“No Scrubs” is an empowerment anthem. When we are performing it, I look out in the audience and say this cool little speech about certain guys you got to stay away from. I always say this — and I’ll say it forever — but scrubs are like roaches. You can never get them under control completely. [Laughs.] They just won’t die. They just keep multiplying. That’s why you just got to stay away from them suckers! The reason I knew [the song] was going to be big because what it’s talking about is so relatable to every woman in America. It doesn’t matter where you are in the world, scrubs come in all shapes, sizes and colors. So it was just a universal song that every woman can high-five each other with. It was a winner.
We were cracking up when we heard Sporty Thieves’ [response track] “No Pigeons.” There’s so many songs that are negative towards women and you don’t hear a lot of females saying, “We’ve got to do an anti version of that one.” So it’s funny that you have these guys that want to flip “No Scrubs” real quick. They can’t take the heat! I just knew that our song hit some real nerves. But I absolutely loved Weezer’s version, and reposted it on Instagram. We’re actually talking with them now and trying to figure out when we’re going to perform it together on upcoming shows. I love when guys sing that song. Any man that can sing “No Scrubs” comfortably, he is definitely not a scrub — or he’s a reformed scrub. Those days are far behind him and he’s like, “I can sing this proudly!” [Laughs.]
“I’m Good At Being Bad”
Chilli: We actually worked with Jimmy Jam & Terry Lewis on this one. They are the sweetest people ever. You would be so surprised at how humble they are, no diva [attitude] anywhere. They were so creative and open to our ideas. They asked for our input, so the collaboration was amazing. Tionne and Lisa were really excited about saying “I need a crump, tight n—a” and all that kind of stuff. I was just like, “Guys I’m not saying all that! I got the pretty stuff.” The song is jamming, I just don’t like saying the n-word.
T-Boz: So I wrote the song with Jimmy Jam in Minneapolis, and he works so fast. He said, just go to the booth. I’m gonna play the beat. Whatever comes to your mind, just hum it.” I had never written like that before. Usually you listened to the beat, you sit down and you write it. But that technique really helped me grown as a writer. So I got out the booth then we wrote the lyrics to it.
I loved the way Kurt Cobain used to go soft and then hard, like on “Smells Like Teen Spirit.” So I told Jimmy we could be like Nirvana, just sing really pretty and then go into “I need a crump type n—a!” I actually wanted Lisa to do that first rap part, but she thought I sounded good because my voice was thicker. So they keep me on it until she did the final rap verse.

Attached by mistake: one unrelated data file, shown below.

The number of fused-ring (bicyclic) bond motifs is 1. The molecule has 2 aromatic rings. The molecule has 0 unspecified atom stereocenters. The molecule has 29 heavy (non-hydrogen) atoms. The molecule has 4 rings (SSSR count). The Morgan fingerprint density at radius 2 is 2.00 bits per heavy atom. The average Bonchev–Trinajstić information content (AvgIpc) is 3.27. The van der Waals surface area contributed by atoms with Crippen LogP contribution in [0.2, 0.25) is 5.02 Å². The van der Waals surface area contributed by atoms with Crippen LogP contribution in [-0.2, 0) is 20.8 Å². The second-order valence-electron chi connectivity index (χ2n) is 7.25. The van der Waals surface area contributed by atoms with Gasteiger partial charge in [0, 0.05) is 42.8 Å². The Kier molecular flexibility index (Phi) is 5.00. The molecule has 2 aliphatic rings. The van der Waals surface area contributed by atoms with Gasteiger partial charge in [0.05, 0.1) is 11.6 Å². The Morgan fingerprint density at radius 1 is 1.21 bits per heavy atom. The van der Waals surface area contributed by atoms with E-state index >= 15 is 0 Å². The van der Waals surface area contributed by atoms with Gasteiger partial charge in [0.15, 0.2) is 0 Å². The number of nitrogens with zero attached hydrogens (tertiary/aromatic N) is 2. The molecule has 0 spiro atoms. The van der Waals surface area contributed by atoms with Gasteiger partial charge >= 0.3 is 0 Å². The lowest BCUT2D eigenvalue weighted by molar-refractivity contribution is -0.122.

Austin: Jimmy Jam and Terry Lewis are my favorite producers in the world. They just did Michael and Janet Jackson’s “Scream” [in 1995] and I was like, “Wow, these guys are insane!” So when we got them for the TLC project, I knew they were gonna come with something different. When I first heard “I’m Good At Being Bad” I thought, “NO. WAY. This is crazy!” They did a great job of showing off the [R&B] genre, and it was a great contrast for all three of them.
“If They Knew”
Chilli: This song is just giving another perspective [of a relationship], because we’re definitely not about being on that side whatsoever. But we always thought that it was important to make songs that were not always just from our point of views, but from some of our friends who were experiencing things like that.
T-Boz: Me, Dallas and Lisa were in the studio basically gossiping about scenarios we know about, with guys trying to get with you when he’s in a relationship. And that happens all the time. That’s how people cheat. We’ve all been approached by somebody who’s married or already in a relationship and you know, we’re basically talking about how [would] that other girl feel, if she knew you were doing this over here with me?
“I Miss You So Much”
T-Boz: Chilli ended up doing this as a solo song because it’s just too pretty for me. I was too rough and rugged for that at the time, I don’t want to talk about missing nobody! [Laughs.] But she sounded amazing and it was totally up her alley. It really highlighted her as a singer. I would have messed the song up!